You see, these signals of compulsion bypass the brain entirely. Outside of his car, Larry probably would rationally recognize that driving so that he could smell what the driver ahead had for breakfast wasn’t a sound procedure, but once behind the wheel, it was inexorable magnetism: car ahead, must get closer, closer…. The reptile brain whispers sweet nothings of irrational desire in our inner ear. I guess I don’t want to pay Mr. or Ms. Freud to tell me why–it’s probably best not to know, but hard not to wonder about.

It’s no revelation that we’re all big bags of prejudices, but it’s easy to be taken aback by how puppet-like–whether it’s nature or nurture–our reactions or unpremeditated approaches to situations can be. Some folks like Monster Trucks and some folks like Mantovani, and sometimes you can trace the source, and sometimes not.

One of my oldest friends grew up in a household with four or five TVs, and at any given point, at least two of them were on, no matter if any viewer were there to bask in the screen’s relentless glow. I suppose that kind of thing grows on you: when I go to his house now, it’s not unusual for his TV to be making happy talk to an empty room (and with a nod to the 90s, for a couple of his unattended computers to be contentedly humming away). Hey, I still miss the bed-bound sound of my parent’s old furnace; it’s soft rattling was Morpheus’ lullaby, a sure ticket to a restful night.

Crisis responses are interesting too: I walked home from my office through the chaotic Market Street madness in downtown San Francisco an hour after the ’89 quake, and it was amazing the range of people’s reactions as we wobbled down the street, thick with people, disabled transit vehicles and fear. Some people were weeping, some loudly, some silently. Some people were laughing excitedly. Many were talking at a racehorse clip; others were stone-facedly silent and grim. The basis for those reactions is such a Rosetta stone of inner wiring, subtle settings.

It’s interesting to watch your settings change over time too. I used to be a music scene maven, reading all the magazines, trying to memorize obscure session players’ names on the recordings of my favorite bands. Now I might be six months or longer between buying CDs, and I couldn’t begin to tell you if that was Big Punisher playing the triangle solo on Rancid’s latest offering or not. Maybe I replaced that compulsion with the one that makes me spy on the neighbors.

Or maybe the cleaning thing. I seemingly can’t enter my house without scanning the floor for little nits of dirt, fabric, paper. If the kitchen table were on fire, I’d probably stoop to pick up a piece of thread on the carpet before I headed for the extinguisher. And it’s only gotten worse over the years. I spend an inordinate amount of time scanning for wall-corner webs rather than scanning for words to fill a novel. What brought that on?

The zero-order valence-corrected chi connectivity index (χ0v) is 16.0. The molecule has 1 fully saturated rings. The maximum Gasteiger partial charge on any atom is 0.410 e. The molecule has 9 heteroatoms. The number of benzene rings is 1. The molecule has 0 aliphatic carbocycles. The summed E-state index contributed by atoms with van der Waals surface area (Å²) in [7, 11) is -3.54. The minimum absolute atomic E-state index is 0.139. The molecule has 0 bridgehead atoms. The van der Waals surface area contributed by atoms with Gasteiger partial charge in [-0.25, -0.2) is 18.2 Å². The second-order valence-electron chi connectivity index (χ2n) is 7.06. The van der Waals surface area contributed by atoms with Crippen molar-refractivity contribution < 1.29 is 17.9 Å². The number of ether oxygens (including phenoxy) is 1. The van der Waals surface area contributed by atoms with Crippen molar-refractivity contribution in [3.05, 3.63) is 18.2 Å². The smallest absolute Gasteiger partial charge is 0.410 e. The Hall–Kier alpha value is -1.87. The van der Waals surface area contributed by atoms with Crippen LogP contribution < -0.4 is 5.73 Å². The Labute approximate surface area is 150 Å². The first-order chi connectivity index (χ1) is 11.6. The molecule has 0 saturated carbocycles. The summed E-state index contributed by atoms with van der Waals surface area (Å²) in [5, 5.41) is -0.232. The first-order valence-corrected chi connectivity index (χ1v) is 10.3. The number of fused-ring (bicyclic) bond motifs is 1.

Hygiene compulsions are a very individualized syndrome. I worked summers in the apple orchards in central Washington for years, and one of the returning pickers that our group befriended was named Scotty. We were all grimy hairballs in those days, but Scotty was a standout; he was dubbed Scott Rot by a local wag. Orchard work is long, hard and physical; there’s nothing too dainty about it. All of us would agree that a shower after 11 hours in and among the trees was just the ticket. Only Scotty never bought a ticket.

Scotty was the closest voluntary thing to Peanuts’ Pigpen you’ll ever see in human (or semi-human) form. Certainly a nice, intelligent fellow, it was hard not to fixate on the encrustations under his nails when he gestured to make a point. Scotty said that dirt was a part of life, and that you had to learn to live with it. We were still learning, but Scotty was a scholar. Since you could remain on the orchard for weeks at a time without going into town, Scotty didn’t have to answer to more rigid social strictures. He might still be up there, only he’s probably grown roots, and has to be pruned like the trees.

But I can’t cast stones, because they’ll boomerang. That orchard period was preceded by my barefoot phase, heralding the Buddhist adage that "if you wear shoes, the earth is made of shoe leather." For almost two years, I avoided wearing shoes whenever I possibly could, sneaking into restaurants barefoot, bringing shoes to school in my backpack for when the narcs insisted I put them on. I hitchhiked from Seattle to Long Beach barefoot, and was picked up midway by a kindly old gent who insisted that I had to wear his nephew’s extra size 9s on my gunboat 13s. He just couldn’t conceive of traveling unshod.

Toward the end of that period, I’d worked up a callus to be proud of: I’d stride over rocky gravel without a grimace–no street had too much heat; it’s likely that I could have had some horseshoes nailed in without a problem, but I didn’t need them. Then, whatever had convinced me that it was unbeatable to be unbooted left me, and now I cringe when forgetting the slippers, I gingerly walk down the driveway to pick up the Sunday morning paper.

Whatever floats your boat, eh, and the "why" of it will be forever hard to fathom. Whether you go veal or vegan, run to pick up the phone before it rings, or screen every call, whether you crave caviar or chili dogs, it’s easy to think the other guy, and his weird cravings, just aren’t normal. But really, normal just isn’t normal, and just when you get used to that, normal up and changes its clothes once again. So, cherish your quirks–but do take a shower now and then.